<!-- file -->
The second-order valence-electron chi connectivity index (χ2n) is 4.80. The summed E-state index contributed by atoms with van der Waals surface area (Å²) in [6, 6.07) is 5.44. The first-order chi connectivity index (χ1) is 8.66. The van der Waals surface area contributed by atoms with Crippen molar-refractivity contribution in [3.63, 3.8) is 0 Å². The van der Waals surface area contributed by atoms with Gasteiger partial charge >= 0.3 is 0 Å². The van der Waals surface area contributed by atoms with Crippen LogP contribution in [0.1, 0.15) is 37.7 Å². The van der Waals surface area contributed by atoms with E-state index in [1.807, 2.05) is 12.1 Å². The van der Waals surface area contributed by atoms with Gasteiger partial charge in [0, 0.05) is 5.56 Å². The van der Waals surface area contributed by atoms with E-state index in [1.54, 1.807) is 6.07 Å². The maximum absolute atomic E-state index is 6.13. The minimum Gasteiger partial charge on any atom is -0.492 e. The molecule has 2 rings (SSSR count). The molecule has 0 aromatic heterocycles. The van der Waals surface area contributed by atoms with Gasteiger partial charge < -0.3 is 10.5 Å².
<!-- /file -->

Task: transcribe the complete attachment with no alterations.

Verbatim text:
The second-order valence-electron chi connectivity index (χ2n) is 4.80. The summed E-state index contributed by atoms with van der Waals surface area (Å²) in [6, 6.07) is 5.44. The first-order chi connectivity index (χ1) is 8.66. The van der Waals surface area contributed by atoms with Crippen molar-refractivity contribution in [3.63, 3.8) is 0 Å². The van der Waals surface area contributed by atoms with Gasteiger partial charge >= 0.3 is 0 Å². The van der Waals surface area contributed by atoms with Crippen LogP contribution in [0.1, 0.15) is 37.7 Å². The van der Waals surface area contributed by atoms with E-state index in [1.807, 2.05) is 12.1 Å². The van der Waals surface area contributed by atoms with Gasteiger partial charge in [0, 0.05) is 5.56 Å². The van der Waals surface area contributed by atoms with E-state index in [1.54, 1.807) is 6.07 Å². The maximum absolute atomic E-state index is 6.13. The minimum Gasteiger partial charge on any atom is -0.492 e. The molecule has 2 rings (SSSR count). The molecule has 0 aromatic heterocycles. The van der Waals surface area contributed by atoms with Gasteiger partial charge < -0.3 is 10.5 Å².